– Can be insightful in creating an objective standard for making policy determinations: weigh benefits and costs; (ex: Rule against bikes in the park)
            2. Don’t have to just place costs on victims
– Can put costs on manufacturers, victims, taxpayers (society as a whole), place it on risky people, or the rich who can afford it
            3. Many actors can potentially decide where to place the costs
– Government regulators, judges/juries, consumers, companies
 
4. Using the market to address problems
a. Reduce the number and severity of accidents
– Forbid certain acts (criminal law)
– Make certain acts more expensive and less attractive (market)
b. Address distributional impacts of accidents – social costs
– Spread the costs widely – insurance or general taxes
– Require wealthier (more able) persons to pay
c. Reduce transaction costs
– The costs imposed by instituting a system of regulation and administering the system
d. Put liability on the cheapest cost avoider (CCA)
– Reduce transaction/administrative costs at a system-wide level (Ex: make young male drivers pay more for insurance)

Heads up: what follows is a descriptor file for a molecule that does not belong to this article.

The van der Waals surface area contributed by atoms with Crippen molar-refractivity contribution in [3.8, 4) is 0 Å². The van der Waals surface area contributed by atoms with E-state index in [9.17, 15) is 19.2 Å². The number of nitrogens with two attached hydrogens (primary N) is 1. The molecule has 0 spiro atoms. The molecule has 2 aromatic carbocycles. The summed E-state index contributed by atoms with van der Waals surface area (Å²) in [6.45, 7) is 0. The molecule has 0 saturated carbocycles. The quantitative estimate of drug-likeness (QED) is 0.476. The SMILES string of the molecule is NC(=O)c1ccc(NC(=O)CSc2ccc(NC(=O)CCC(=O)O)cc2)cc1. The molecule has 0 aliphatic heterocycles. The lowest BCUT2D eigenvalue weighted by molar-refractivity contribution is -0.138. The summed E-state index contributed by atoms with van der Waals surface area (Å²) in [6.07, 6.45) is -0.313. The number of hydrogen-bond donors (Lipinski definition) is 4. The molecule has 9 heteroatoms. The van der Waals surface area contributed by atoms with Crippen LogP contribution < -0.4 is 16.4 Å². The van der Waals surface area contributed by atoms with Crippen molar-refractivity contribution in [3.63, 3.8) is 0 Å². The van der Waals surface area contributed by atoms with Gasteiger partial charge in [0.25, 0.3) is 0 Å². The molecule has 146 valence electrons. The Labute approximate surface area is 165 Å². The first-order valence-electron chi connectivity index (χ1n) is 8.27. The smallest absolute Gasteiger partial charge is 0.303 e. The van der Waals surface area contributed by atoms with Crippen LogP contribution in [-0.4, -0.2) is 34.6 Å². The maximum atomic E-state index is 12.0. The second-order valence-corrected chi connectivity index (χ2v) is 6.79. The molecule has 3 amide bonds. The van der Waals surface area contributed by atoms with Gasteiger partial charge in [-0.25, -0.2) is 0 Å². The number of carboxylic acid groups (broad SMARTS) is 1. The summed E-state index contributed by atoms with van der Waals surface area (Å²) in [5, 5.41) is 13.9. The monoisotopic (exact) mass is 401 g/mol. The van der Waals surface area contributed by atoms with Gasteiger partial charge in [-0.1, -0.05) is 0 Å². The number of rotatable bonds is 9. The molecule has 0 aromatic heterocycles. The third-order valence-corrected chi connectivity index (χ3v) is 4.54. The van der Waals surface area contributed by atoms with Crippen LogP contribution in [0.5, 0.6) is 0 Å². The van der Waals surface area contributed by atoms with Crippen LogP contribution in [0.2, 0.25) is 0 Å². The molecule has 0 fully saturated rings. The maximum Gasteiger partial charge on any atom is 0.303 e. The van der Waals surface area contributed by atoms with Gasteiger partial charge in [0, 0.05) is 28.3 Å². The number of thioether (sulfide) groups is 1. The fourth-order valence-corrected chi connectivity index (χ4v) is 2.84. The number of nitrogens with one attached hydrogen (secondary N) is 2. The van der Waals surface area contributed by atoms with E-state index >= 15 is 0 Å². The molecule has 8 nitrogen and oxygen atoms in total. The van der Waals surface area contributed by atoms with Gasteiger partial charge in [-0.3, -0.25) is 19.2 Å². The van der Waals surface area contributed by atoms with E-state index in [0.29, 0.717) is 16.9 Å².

– Avoid externalization of costs to third parties in the initial allocation; try to initially line up the costs with the parities who cause the most of the costs.
– Put costs on the party with the best knowledge of the risks of the activity & best ways to reduce costs.
Finding the CCA
“Best briber” – put the costs on the party who can     best transact in the market to spread costs to the real cost causer; put the loss on the person who can find the best decision maker; put costs on party       that is best suited to analyze the risks and find proper distribution – will lead to less transaction costs
5. Use of Markets
– Incentivize – encourage/discourage activities (don’t want a complete ban on all risk);
– Benefit of using market: all individual choice to set the level of accidents; good at allocating things efficiently; not as good at taking “justice” into account
– Assumptions of market approach:
a. individuals are the best judge of their own welfare: so long as one is adequately informed about his alternatives,     each individual  is best suited to make a choice about what he wants, including how much risk he is willing to take